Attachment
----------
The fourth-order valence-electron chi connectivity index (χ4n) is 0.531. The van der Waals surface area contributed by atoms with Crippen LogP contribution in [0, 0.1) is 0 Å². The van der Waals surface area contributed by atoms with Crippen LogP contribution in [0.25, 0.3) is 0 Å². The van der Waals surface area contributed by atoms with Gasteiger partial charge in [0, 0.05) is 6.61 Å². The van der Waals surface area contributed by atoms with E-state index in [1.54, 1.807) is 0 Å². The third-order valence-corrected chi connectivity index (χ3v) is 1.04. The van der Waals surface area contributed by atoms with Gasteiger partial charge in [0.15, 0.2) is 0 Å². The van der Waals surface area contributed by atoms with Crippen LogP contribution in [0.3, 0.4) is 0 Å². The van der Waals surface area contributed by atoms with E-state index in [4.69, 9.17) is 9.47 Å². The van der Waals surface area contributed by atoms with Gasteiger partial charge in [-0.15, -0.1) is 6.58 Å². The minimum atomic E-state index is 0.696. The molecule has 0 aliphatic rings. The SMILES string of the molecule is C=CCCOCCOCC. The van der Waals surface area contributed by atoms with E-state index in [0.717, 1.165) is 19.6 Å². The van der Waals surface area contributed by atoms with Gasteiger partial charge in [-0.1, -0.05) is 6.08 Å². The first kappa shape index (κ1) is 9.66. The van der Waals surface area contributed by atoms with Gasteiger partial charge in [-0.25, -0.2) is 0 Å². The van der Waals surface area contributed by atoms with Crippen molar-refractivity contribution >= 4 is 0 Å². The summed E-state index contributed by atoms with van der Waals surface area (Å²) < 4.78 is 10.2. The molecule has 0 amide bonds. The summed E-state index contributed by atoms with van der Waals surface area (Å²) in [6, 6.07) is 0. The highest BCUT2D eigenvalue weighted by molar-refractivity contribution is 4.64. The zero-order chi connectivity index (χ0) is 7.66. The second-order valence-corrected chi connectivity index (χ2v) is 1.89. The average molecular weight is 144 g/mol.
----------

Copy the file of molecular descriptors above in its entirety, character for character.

The fourth-order valence-electron chi connectivity index (χ4n) is 0.531. The van der Waals surface area contributed by atoms with Crippen LogP contribution in [0, 0.1) is 0 Å². The van der Waals surface area contributed by atoms with Crippen LogP contribution in [0.25, 0.3) is 0 Å². The van der Waals surface area contributed by atoms with Gasteiger partial charge in [0, 0.05) is 6.61 Å². The van der Waals surface area contributed by atoms with E-state index in [1.54, 1.807) is 0 Å². The third-order valence-corrected chi connectivity index (χ3v) is 1.04. The van der Waals surface area contributed by atoms with Gasteiger partial charge in [0.15, 0.2) is 0 Å². The van der Waals surface area contributed by atoms with Crippen LogP contribution in [0.3, 0.4) is 0 Å². The van der Waals surface area contributed by atoms with E-state index in [4.69, 9.17) is 9.47 Å². The van der Waals surface area contributed by atoms with Gasteiger partial charge in [-0.15, -0.1) is 6.58 Å². The minimum atomic E-state index is 0.696. The molecule has 0 aliphatic rings. The SMILES string of the molecule is C=CCCOCCOCC. The van der Waals surface area contributed by atoms with E-state index in [0.717, 1.165) is 19.6 Å². The van der Waals surface area contributed by atoms with Gasteiger partial charge in [-0.1, -0.05) is 6.08 Å². The first kappa shape index (κ1) is 9.66. The van der Waals surface area contributed by atoms with Gasteiger partial charge in [-0.25, -0.2) is 0 Å². The van der Waals surface area contributed by atoms with Crippen molar-refractivity contribution >= 4 is 0 Å². The summed E-state index contributed by atoms with van der Waals surface area (Å²) < 4.78 is 10.2. The molecule has 0 amide bonds. The summed E-state index contributed by atoms with van der Waals surface area (Å²) in [6, 6.07) is 0. The highest BCUT2D eigenvalue weighted by molar-refractivity contribution is 4.64. The zero-order chi connectivity index (χ0) is 7.66. The second-order valence-corrected chi connectivity index (χ2v) is 1.89. The average molecular weight is 144 g/mol.